Understanding Point and Figure Trend Lines

It’s no secret that trend lines are an important facet of Point and Figure charting, key to evaluating long-term chart trends. However, while much has been written on how to draw and interpret these lines, much less has been said regarding the rationale behind the rigid fashion in which they’re drawn.

I’m going to pay some service to that issue below. First though, let’s review the basics of P&F trend line creation.

The How’s

Whereas trend lines on bar and line charts are drawn subjectively, at the discretion of the chartist, traditional Point and Figure trend lines are drawn in an objective fashion, using simple but strict rules. Bullish support lines are always drawn at rising 45° angles off of significant chart lows, and bearish resistance lines are always drawn at falling 45° angles off of significant chart highs.

While some subjectivity may apply to identifying “significant” chart highs and lows, long-term support lines always originate below the column immediately preceding the first bullish pattern formed below prior bullish support:

Conversely, long-term resistance lines always originate above the column immediately preceding the first bearish pattern formed above prior bearish resistance:

Charts priced above both bullish support and bearish resistance are assumed to be in strong uptrends. Similarly, charts priced below both bullish support and bearish resistance are assumed to be in strong downtrends. Violation of long-term bullish support is considered a bearish event, and violation of long-term bearish resistance is considered a bullish event.

The Why’s

So far so good. Pretty simple stuff in principle really. But have you ever wondered why Point and Figure chartists are so intent on drawing these lines at fixed 45° angles, given the inherent inflexibility of that approach? If so, then consider the following.

Unlike bar and line charts, Point and Figure charts are drawn on squared grids that are (by virtue of being squared) proportionally equal in both width and height. This means that, in order to maintain a rising 45° trend line, a P&F chart must continue to form more squares up than sideways, as SPY did from April 2003 through October 2006:

Conversely, to maintain a falling 45° trend line, a chart must form more squares down than sideways, as SPY would later do from the end of 2008 through the beginning of 2009:

Recall that squares up form when prices rise, and squares down form when prices fall. Squares sideways, however, form when prices oscillate within certain ranges and fail to gain significant traction up or down. SPY began doing just that back in July of 2007:

There are two key things to bear in mind here: one, such sideways patterns frequently surface at both market tops and market bottoms; two, when left unchecked, they eventually lead to 45° trend line violations. Why are these points key? Because, taken together, they imply that 45° trend line violations can provide advanced warning of important long-term trend reversals. That is precisely why Point and Figure chartists insist on drawing them, and why they pay them such heed!

After drifting sideways and lower for roughly eight months, the chart above ultimately penetrated long-term bullish support in March of 2008, six months before the collapse of Lehman Brothers and the brutal bear market that ensued.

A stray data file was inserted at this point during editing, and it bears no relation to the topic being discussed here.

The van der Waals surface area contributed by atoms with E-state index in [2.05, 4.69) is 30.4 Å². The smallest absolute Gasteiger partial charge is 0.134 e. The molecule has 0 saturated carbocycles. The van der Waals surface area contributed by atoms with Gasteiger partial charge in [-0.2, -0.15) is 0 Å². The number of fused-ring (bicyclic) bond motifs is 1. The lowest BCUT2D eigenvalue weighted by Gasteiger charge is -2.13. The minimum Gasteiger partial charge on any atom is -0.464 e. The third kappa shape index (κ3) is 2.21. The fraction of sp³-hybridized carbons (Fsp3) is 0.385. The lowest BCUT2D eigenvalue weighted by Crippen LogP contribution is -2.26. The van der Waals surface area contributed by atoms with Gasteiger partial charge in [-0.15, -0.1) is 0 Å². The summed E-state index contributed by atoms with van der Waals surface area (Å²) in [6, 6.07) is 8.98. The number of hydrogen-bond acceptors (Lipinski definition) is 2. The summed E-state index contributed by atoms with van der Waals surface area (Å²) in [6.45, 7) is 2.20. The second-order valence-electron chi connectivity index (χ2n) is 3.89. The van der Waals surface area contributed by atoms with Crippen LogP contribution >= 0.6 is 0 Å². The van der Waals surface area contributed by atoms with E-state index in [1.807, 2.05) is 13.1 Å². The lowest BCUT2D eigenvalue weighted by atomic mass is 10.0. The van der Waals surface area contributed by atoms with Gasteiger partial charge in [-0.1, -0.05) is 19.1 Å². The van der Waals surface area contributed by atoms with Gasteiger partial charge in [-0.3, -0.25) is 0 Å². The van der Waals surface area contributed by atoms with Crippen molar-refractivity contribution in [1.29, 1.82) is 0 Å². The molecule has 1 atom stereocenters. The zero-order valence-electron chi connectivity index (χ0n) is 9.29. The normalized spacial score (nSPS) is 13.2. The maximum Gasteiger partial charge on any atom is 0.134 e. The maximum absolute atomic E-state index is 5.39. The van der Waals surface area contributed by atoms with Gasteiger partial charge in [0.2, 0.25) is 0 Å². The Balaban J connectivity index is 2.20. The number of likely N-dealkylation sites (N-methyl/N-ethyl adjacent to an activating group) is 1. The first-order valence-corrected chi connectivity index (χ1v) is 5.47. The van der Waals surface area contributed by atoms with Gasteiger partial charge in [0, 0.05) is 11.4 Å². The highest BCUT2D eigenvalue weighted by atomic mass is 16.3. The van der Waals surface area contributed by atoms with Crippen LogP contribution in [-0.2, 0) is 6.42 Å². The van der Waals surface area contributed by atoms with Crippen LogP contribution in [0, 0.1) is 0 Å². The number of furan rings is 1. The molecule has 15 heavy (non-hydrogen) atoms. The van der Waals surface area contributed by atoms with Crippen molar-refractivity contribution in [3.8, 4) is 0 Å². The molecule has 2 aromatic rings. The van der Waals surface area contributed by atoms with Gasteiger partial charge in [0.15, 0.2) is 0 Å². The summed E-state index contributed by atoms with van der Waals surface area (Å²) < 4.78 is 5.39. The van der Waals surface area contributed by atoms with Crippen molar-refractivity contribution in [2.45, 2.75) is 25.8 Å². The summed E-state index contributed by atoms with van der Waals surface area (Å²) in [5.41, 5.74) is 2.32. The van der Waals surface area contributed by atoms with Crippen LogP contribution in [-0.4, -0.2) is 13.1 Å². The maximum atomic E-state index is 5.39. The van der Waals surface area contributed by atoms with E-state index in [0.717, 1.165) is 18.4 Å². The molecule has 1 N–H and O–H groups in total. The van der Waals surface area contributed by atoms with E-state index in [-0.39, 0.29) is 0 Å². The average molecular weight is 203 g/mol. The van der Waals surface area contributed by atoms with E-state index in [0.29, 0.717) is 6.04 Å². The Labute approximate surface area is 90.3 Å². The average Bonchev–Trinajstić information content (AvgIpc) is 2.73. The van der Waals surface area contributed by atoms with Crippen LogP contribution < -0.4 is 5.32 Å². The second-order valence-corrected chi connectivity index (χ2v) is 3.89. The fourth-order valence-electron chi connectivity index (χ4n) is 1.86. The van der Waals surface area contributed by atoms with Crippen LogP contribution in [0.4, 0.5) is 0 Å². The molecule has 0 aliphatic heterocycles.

Soon after that support line violation, the chart entered a powerful downtrend that lasted nearly six months. Penetration of bearish resistance in late March of 2009 signalled the end of the downtrend and the beginning of a lengthy move up that is technically still in tact today (at the time of this writing):

The Therefore’s

So then, let’s review. We’ve seen that Point and Figure trend lines are easy to draw and interpret. But that much has been noted many times before.

The more subtle issue that we’ve examined is the rationale behind the rigid fashion in which these trend lines are drawn. To recap, due to the proportional nature of P&F charts, the manner in which chart squares form, and the implications and consequences of protracted sideways square formations, 45° trend lines are extremely adept at both verifying the direction of long-term trends and signaling important trend reversals.

Remember, a primary rule of investing is to trade with the trend. To do that successfully, however, you need to distinguish bull trends from bear trends and recognize when trends are ending. Traditional 45° P&F trend lines are very well suited to both of those tasks, and are thus rigorously utilized and highly valued by Point and Figure chartists.

Good hunting!

3 comments on “Understanding Point and Figure Trend Lines

  • Drawing trend lines is one of the few easy techniques that really WORK. Prices respect a trend line, or break through it resulting in a massive move. Drawing good trend lines is the MOST REWARDING skill.

    The problem is, as you may have already experienced, too many false breakouts. You see trend lines everywhere, however not all trend lines should be considered. You have to distinguish between STRONG and WEAK trend lines.

    One good guideline is that a strong trend line should have AT LEAST THREE touching points. Trend lines with more than four touching points are MONSTER trend lines and you should be always prepared for the massive breakout!

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